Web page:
Election recovery tips when you have Hashimoto’s hypothyroidism

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election recovery copy Has getting through one of the most acrimonious elections in U.S. history been hard on your Hashimoto’s hypothyroidism condition? Fortunately, functional medicine offers some tips to help you rebound from the stress and improve your autoimmune thyroid condition. The election caused prolonged stress  fear, anger, and negativity in many people. These states harmfully impact the body and can exacerbate Hashimoto’s hypothyroidism. Here are some ways chronic stress worsens health and Hashimoto's hypothyroidism: Increases inflammation. Prolonged stress and negativity can inflame joints, the skin, the brain, the stomach, the respiratory tract, and other areas of the body, leading to myriad symptoms. Causes anxiety, depression, and insomnia. Many lost sleep and become anxious and depressed during the elections. This is because chronic stress suspends the central nervous system in a heightened state, which erodes health. Causes stomach and abdominal symptoms. Chronic stress tears up the gut, causing pain, inflammation, and digestive problems. Muscles tighten. Chronic stress keeps the muscles constantly tense from being in a fight-or-flight state, ready to flee or jump into action. Imbalances hormones. Stress hormones can seriously imbalance hormones in both women and men. This can result in problems with menstrual cycles, menopause, andropause (male menopause) libido, and brain function. Leads to brain fog and memory loss. Chronic stress and negativity are inflammatory, which may lead to the brain becoming inflamed too. Symptoms of brain inflammation include brain fog, depression, and memory loss. Causes immune imbalances. Chronic stress weakens the immune system so that you’re more susceptible to illness and don't recover as quickly from sickness or injury. Likewise, it can also over stimulate the immune system so that it is hyper zealous. This can flare autoimmune conditions such as Hashimoto's hypothyroidism. Promotes high blood pressure and respiratory stress. Chronic stress constricts the blood vessels, raises blood pressure, and inflames respiratory conditions. Encourage addiction. Chronic stress predisposes people to seek comfort in addictive substances and behaviors. All of these effects are pro-inflammatory, which make it more difficult to manage Hashimoto’s hypothyroidism. Managing chronic stress is vital to managing your autoimmune thyroid disease.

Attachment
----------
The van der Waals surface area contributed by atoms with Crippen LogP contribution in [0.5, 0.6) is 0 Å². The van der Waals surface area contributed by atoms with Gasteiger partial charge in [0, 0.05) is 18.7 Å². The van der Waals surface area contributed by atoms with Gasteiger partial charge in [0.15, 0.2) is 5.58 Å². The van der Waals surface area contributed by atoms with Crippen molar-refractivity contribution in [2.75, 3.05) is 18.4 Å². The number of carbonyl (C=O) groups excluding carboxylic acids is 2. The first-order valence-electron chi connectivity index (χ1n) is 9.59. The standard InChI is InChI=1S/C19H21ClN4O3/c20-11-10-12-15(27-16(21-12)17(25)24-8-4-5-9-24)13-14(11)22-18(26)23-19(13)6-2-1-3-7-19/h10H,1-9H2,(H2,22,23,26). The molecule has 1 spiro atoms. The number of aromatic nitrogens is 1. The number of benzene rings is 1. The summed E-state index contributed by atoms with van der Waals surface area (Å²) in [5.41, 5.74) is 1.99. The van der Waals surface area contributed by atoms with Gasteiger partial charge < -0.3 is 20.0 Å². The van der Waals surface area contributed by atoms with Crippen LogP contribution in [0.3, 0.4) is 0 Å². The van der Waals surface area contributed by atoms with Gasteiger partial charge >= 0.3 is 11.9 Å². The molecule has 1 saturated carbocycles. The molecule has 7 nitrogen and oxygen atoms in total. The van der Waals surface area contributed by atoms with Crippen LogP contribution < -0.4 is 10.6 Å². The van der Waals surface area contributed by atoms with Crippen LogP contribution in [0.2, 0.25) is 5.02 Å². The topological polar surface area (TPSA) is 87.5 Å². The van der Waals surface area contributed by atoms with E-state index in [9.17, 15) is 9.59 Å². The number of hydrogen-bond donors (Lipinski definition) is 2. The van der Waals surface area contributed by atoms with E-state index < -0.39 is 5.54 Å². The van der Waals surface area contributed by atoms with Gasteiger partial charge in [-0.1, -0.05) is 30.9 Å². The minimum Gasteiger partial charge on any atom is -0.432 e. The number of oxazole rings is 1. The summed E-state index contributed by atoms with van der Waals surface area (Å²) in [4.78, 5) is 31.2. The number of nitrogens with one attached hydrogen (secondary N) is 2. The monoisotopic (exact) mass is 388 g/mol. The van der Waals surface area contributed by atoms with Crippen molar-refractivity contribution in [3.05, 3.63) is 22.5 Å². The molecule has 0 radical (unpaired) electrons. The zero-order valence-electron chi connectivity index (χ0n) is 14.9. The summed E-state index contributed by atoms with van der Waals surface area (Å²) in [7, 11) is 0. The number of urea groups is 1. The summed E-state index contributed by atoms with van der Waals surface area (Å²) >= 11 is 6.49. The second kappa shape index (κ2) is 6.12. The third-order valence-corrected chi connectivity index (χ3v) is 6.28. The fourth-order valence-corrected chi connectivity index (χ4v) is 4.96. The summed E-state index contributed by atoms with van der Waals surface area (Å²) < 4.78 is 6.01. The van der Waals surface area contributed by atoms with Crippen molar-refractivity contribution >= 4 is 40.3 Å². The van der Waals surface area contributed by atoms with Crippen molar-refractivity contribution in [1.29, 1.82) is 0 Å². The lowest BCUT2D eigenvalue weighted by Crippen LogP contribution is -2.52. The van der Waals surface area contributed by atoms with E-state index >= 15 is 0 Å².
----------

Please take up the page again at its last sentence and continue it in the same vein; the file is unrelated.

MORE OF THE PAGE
How to buffer election stress when you have Hashimoto’s hypothyroidism

Stress is a normal function essential to survival. The trick learning how to rebound from it, especially when you have Hashimoto’s hypothyroidism. Although it’s tempting to pop a Xanax, aim for functional medicine tips that ease anxiety and support your health: Take adrenal adaptogen supplements. These herbs help mitigate the effects of stress on the body and brain. Adaptogens include ginseng, ashwagandha, holy basil, rhodiola, eleuthero, and pantethine. Ask my office about Adaptocrine, a product that combines all these. Connect with loved ones. Make time for like-minded friends and family and do something fun. Science has documented the positive health effects of socialization. Exercise to release feel-good hormones. Exercise floods the body with feel-good hormones that improve health and brain function, making it an excellent strategy in the face of stress. Just don't overdo it — over exercising stresses and inflames the body. Root out unidentified causes of stress. Much stress comes from factors we’re not aware of: